CES Farmer Connect, a startup which aims to tackle traceability in the farm-to-fork journey though IBM’s blockchain, has announced the launch of a new consumer-facing provenance app.
The app, called ‘Thank My Farmer’, will allow coffee drinkers to trace their coffee, as well as support the farmer who grew the beans. It will pull information directly from the blockchain – in this instance the same technology behind IBM Food Trust – to present information around farmers, roasters, and brands. It will also offer information on sustainability projects in coffee communities, and an option for consumers to support them.
The companies cited research – albeit from 2017 – by the Rainforest Alliance which argued two in three millennial consumers preferred to buy coffee which was sustainably grown and responsibly sourced. David Behrends, founder and president of Farmer Connect, said in a statement the aim was to create a ‘virtuous cycle’ with consumers playing an active role in sustainability governance.
There are various stakeholders who comprise Farmer Connect representing the stages of the supply chain, including The Colombian Coffee Growers Federation (FNC), Rabobank, and Sucafina. The latter is the initiator of the project.
Food traceability and provenance as part of the supply chain remains one of the most enduring use cases for blockchain technologies. As Douglas Horn, chief architect at Telos, put it at the Blockchain Expo Europe event last year, the paradigm has changed from companies building ‘inherently private and permissioned’ solutions to going as far as possible the other way – from farming, to manufacturing, to retail, and then back to farming.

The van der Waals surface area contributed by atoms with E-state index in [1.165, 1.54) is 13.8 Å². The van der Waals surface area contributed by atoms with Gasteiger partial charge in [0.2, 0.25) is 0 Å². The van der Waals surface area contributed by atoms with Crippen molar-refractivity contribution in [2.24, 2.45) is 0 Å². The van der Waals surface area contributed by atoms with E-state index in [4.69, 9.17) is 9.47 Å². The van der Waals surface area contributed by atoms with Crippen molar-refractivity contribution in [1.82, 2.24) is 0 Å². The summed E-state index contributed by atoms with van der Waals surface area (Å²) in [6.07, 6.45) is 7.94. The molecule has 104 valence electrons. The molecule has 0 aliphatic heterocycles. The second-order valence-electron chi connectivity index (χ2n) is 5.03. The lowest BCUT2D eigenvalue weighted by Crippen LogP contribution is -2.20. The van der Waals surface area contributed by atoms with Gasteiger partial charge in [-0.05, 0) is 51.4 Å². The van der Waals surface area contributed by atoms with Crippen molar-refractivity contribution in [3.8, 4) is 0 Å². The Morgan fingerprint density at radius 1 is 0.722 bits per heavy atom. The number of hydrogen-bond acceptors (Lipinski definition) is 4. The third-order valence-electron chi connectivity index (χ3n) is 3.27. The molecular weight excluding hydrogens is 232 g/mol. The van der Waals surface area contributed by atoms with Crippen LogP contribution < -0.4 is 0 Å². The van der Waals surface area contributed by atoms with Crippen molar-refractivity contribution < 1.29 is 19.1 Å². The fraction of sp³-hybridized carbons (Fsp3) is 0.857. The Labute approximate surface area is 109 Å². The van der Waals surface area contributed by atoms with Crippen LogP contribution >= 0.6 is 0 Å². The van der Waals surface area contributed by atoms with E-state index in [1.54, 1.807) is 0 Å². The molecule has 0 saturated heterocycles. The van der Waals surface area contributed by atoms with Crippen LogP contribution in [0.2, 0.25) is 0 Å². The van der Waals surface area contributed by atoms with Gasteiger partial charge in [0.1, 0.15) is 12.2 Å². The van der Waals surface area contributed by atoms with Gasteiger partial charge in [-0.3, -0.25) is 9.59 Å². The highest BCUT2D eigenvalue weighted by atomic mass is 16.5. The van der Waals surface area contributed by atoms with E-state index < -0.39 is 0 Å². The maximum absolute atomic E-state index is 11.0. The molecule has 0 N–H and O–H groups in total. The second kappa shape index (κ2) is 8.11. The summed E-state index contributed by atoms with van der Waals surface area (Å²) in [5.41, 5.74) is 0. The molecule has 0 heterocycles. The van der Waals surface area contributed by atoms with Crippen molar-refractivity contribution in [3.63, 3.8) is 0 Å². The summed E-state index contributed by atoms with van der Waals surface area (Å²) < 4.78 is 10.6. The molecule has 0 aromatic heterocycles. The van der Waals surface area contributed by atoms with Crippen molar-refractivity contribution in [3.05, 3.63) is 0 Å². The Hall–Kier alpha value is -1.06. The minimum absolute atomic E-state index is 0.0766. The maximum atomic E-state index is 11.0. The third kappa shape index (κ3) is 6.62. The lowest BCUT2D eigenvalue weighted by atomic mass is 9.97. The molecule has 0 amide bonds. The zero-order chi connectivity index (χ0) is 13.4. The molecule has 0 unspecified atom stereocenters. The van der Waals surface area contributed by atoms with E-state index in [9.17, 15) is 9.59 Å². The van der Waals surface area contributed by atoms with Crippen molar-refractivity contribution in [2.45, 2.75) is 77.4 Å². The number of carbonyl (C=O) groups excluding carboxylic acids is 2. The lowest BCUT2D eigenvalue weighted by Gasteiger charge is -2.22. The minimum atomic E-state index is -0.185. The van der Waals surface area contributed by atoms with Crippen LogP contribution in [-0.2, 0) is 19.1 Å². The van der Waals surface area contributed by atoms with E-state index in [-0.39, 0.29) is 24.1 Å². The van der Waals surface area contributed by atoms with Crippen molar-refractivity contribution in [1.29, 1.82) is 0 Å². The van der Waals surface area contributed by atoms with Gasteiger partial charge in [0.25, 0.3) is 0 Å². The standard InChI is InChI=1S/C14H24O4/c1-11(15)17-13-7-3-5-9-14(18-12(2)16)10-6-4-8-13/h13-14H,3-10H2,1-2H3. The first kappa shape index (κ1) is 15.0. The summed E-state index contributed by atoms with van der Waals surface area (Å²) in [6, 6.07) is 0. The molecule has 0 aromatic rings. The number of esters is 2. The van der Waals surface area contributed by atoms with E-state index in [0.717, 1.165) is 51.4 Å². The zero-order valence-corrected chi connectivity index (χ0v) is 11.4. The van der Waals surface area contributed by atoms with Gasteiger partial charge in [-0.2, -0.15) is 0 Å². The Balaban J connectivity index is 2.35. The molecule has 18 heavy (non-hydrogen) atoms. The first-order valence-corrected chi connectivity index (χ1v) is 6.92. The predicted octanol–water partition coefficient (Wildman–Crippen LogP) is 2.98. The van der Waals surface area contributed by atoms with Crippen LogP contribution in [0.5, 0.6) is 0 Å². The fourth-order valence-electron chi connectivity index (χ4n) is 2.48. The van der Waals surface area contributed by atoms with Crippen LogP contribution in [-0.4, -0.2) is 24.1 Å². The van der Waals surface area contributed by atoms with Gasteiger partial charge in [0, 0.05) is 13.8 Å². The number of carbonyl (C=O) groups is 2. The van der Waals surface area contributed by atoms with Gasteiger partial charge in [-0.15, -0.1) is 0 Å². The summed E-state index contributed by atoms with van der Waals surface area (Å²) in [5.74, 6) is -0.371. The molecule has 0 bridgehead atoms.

Hence the virtuous cycle. Indeed, with its defined processes and geographies, coffee can be seen as a standout use case. As this publication has previously reported, in April the Indian Commerce Ministry announced the launch of a blockchain-based coffee e-marketplace, while Starbucks has been experimenting with Microsoft’s blockchain, focused more on customer experience.
The launch at CES is something of interest given the year-starting Las Vegas extravaganza has previously been less-than-committal on blockchain technologies. Aside from Bitcoin billionaires showcasing their wares at the event’s digital money forum, products and exhibitors were thin on the ground.
IBM was an exception to this last year, with CEO Ginni Rometty delivering a keynote featuring Charles Redfield, executive vice president of food at Walmart, one of the most well-known IBM blockchain customers.
Jason Kelly, general manager for blockchain services at IBM, said there should be more to come at this year’s CES. “CES has indeed been a showcase for more blockchain technology this year, which is yet another indicator that the ‘blockchain tourism’ phase is over,” Kelly told The Block. “More than just a technology, this business capability for data is driving real business value today for enterprises and consumers beyond the early days when it was just associated with the world of crypto.”
Kelly said that IBM sees CES as ‘a great way to showcase’ the company’s blockchain technologies, both on its own and in concert. “IBM is seeing blockchain act as a catalyst for AI, IoT, and automation across the industry at large, from provenance of electronic components in the supply chain, to consumer confidence and trust in products and services, including ethical sourcing and sustainability of what makes up those products,” he added.